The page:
Current Condition of the River
Eroding bed and banks, disconnected from its floodplain and lacks habitat.
The proposed Project is located in Lake Valley State Recreation Area (including the Lake Tahoe Golf Course) and the south-eastern portion of Washoe Meadows State Park, along the Upper Truckee River.
RIVER and ENVIRONMENT:
GOLF and ECONOMY:
The Upper Truckee River Restoration and Golf Course Reconfiguration Project will restore the natural geomorphic and ecological processes to this section of the river. The river will be restored to a meandering pattern, reducing erosion and sediment to Lake Tahoe and restoring connectivity to its floodplain, improving riparian vegetation and wildlife corridors. The proposed Project (Alternative 2B) will ensure that South Lake Tahoe keeps an 18-hole championship golf course with water conservation efficiencies via an updated irrigation, a reduction in turf of 15% the relocation of five golf course holes away from the rivers’ edge and out of the floodplain to less sensitive land west of the river. Areas where golf is removed from the floodplain would be restored to meadow habitat, five under-sized bridges would be removed, and recreation access would increase to the Upper Truckee River and to Washoe Meadows State Park, which would be expanded by two acres. Currently access is limited and accessible only to a nearby neighborhood but the proposed ALT 2B Project would open access for more people to enjoy.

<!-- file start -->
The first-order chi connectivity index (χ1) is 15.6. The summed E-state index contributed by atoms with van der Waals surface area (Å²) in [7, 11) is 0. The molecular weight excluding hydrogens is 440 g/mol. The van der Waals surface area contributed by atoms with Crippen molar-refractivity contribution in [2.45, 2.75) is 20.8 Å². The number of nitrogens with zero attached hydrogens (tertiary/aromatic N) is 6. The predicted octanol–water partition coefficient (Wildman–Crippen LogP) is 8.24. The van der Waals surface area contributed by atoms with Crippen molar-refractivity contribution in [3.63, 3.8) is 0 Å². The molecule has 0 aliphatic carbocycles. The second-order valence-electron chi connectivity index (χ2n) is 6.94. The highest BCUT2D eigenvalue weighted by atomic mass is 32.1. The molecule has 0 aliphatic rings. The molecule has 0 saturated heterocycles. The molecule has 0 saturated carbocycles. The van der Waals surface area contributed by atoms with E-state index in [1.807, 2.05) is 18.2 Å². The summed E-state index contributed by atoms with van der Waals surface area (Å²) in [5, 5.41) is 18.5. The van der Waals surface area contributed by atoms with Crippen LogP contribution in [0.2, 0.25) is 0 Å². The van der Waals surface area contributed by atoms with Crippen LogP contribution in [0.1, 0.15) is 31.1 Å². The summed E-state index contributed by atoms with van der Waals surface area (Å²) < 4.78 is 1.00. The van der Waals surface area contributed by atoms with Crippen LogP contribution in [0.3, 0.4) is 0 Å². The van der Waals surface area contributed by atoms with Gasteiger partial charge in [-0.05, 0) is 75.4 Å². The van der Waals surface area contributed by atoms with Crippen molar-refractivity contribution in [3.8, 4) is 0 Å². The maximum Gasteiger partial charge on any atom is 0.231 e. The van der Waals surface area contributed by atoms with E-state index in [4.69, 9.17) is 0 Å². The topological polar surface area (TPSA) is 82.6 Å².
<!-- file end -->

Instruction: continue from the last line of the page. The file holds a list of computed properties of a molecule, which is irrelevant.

This proposed Project is part of a broader collaborative effort to restore multiple reaches of the Upper Truckee River and improve Lake Tahoe water clarity. It will improve recreational opportunities, trail connectivity, community economic vitality and the environment.
Over the past century, the Upper Truckee River has been impacted by logging, gravel mining, grazing channel straightening, and the subsequent development of the golf course directly on the floodplain. These disturbances have led to erosion, increases of sediment and nutrient loads to Lake Tahoe, and decreased riparian habitat. Due to these types of disturbances, Lake Tahoe has lost 30 feet of clarity since the 1960’s. For more information, visit History & Background.
Please see the map showing the proposed Project ALT 2B, which would reconfigure the golf course to allow for river restoration, enhanced recreation access and economic vitality. Five holes would be relocated to keep the 18-hole golf course. Compare this map with Alternative 1, on the right-side, which shows existing conditions or no action.
click images to enlarge
On average, 16 dump trucks of sediment enter Lake Tahoe from the Project reach per year (Source: Swanson Report). With the 7-year Project delay (on hold due to legalities), this equates to 112 more dump trucks with loads of sediment going into Lake Tahoe (7 years x 16)!